None (liturgy)

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None ( ), or the Ninth Hour, is a fixed time of prayer of the Divine Office of almost all the traditional Christian liturgies. It consists mainly of psalms and is said around 3 p.m. Its name comes from Latin and refers to the ninth hour of the day after dawn.

This hour is now described more generally as the "midafternoon prayer" and may be said whenever convenient during the day, or omitted entirely. However, bishops and priests are still expected to recite the full sequence of hours, as closely as possible to the traditional time of day.

== Eastern Christian Office ==<!-- This section is linked from Canonical hours -->

In the Eastern Orthodox and Greek Catholic Churches the office of the Ninth Hour is normally read by a single Reader and has very little variation in it. Three fixed psalms are read at the Third Hour: Psalms 83, 84, and 85 (LXX). The only variable portions for most of the year are the Troparia (either one or two) and Kontakion of the Day. The service ends with the Prayer of the Ninth Hour by Saint Basil the Great.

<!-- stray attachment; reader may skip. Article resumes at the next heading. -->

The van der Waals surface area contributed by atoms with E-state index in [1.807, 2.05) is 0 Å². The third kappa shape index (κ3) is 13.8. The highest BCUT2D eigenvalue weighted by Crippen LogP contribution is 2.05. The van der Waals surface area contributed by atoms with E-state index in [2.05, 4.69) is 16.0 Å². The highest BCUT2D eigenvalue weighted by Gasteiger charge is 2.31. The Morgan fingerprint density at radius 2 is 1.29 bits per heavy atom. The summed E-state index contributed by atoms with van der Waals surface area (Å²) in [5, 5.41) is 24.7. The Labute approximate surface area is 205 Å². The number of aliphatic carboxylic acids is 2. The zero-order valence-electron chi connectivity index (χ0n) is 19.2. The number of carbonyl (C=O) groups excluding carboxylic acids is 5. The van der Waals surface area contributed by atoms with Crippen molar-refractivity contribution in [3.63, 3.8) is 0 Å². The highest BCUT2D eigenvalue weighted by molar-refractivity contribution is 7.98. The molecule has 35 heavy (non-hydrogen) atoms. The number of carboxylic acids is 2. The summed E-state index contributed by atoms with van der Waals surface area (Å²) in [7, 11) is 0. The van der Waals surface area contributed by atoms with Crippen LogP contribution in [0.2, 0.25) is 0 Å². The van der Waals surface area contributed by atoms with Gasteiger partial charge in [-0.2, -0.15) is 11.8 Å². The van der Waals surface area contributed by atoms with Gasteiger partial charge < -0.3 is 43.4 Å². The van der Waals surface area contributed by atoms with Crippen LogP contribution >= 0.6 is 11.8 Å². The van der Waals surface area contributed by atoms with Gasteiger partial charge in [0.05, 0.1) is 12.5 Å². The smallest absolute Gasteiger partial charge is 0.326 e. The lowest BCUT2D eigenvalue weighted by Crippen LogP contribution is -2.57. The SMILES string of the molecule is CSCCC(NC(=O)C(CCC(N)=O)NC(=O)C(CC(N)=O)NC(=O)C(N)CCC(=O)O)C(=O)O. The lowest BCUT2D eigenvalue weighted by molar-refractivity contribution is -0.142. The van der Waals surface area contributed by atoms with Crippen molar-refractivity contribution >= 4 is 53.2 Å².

During Great Lent a number of changes in the office take place. On Monday through Thursday, after the three fixed psalms, the Reader says a kathisma from the Psalter. The Troparion of the Day is replaced by special Lenten hymns that are chanted with prostrations. Then a portion of the Ladder of Divine Ascent may be read. The Kontakion of the Day is replaced by special Lenten troparia....
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